Saturday, 5 September 2009

Pony judo

There aren't enough hours in the day! An update, 24 hours shy of when I should have posted.

Friday's vet visit went well, albeit late! I arrived at the yard to see the vet we were being referred to treating an emergency. He said he would be running an hour late but to be honest by the time we finally got started at the vet's it was two hours later, and this was Friday afternoon.

Our loading practice has paid off, he loaded without much fuss. A few attempts getting in, and I was a bit leery about the Bum Bar but once he was in he just stood and got sweeties whilst Kate did ramps and doors. Very pleased, and he travelled beautifully, we could see him through the window in the trailer! :D

X-rays were handed over to the vet for his perusal, he agreed that the changes in the bone shown on x-ray could easily be incidental, that they might not be a problem at all, more a symptom of something else and could easily be a biological reaction to something very historic.

First things first, walk and trot ups. He was about 2/10 lame in trot on the straight. Next were flexion tests, although poor Mr Quadi was terribly unhappy about a vet being anywhere near him, as patient and quiet as the vet was! So it meant having Kate lift up the leg for inspection and then handing him over to the vet for flexion! This didn't make him any more lame, so onto the lunge where he was visibly far more lame on the right rein, and even more so lunged in trot on a hard surface. So whilst he has improved there's still something causing him a problem. Quadi didn't seem to think there was any need to be at Horsepital and took me water-skiing on no less than three occassions! I just haven't the upper body strength to deal with this repeatedly but luckily he didn't get too far before I stopped him and/or we were both rescued! He always shows me up but never mind, wouldn't be my horse if he didn't!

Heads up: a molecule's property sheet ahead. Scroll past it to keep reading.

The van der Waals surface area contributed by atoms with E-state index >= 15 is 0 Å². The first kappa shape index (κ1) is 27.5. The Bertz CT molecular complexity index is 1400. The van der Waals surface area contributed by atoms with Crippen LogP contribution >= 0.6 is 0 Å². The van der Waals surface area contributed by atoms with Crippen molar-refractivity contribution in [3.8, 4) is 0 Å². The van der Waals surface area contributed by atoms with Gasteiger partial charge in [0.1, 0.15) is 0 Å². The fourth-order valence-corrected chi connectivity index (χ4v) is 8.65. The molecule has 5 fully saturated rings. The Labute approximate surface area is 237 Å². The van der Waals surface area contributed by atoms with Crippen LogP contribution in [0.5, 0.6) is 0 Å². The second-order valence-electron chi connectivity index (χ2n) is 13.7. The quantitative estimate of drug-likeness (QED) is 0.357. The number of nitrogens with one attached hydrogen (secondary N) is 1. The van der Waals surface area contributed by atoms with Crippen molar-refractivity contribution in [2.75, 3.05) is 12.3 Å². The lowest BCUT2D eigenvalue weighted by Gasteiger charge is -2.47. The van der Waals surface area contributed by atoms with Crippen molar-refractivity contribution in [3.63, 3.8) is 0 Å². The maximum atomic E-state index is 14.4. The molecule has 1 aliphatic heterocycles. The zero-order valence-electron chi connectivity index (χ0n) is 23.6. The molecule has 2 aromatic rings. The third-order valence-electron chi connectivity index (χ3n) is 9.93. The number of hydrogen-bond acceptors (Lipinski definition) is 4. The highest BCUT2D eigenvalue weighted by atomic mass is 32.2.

As planned, the first course of action was to block the coffin joint and see if this made a difference. Here's where I must admit I absolved myself of responsibility at this point and thought it best not to be present for the actual needling. I had been told it can be quite traumatic (in the end it wasn't!) and knowing what Quadi would be like, I didn't want to see it go wrong. As far as horses are concerned, nervous people are best out of seeing and smelling distance!

But first of course we had to get the dear boy into the stocks, which was safer all round. We did the same advance and retreat as we used with the trailer, and some magic feed, and he was in, no problem. Then I cleared off outside! Moments passed, then minutes, and a few bangs and clatters could be heard. After many minutes I stuck my head into the barn to see what was happening, to see vet nurses, vets and Kate all stood! The twitch had yet to be applied, which was very necessary to do much else with him. In the end another very confident vet managed, and I bogged off again. After all his stuff and bluster about the twitch, Quadi stood like a rock for the actual jab! Typical, and as predicted!

This block made no difference so we waited for it to take effect over the whole joint, and still nothing at walk and trot, and even trotting on a circle on a hard surface. I was growing weary with the trotting at this point, and I wasn't the only one having to do it.

The next block was at the heel. Nada, still nodding in trot. By this point we were basically at COP for the day so the final block was for the pastern and below. Bingo! Sound in walk and trot. He was also brilliant for these blocks, we did them in the stable and Quadi didn't require intervention from anyone other than the vet. The jabs were met with a small flinch and grunt, which is a perfectly adequate response really!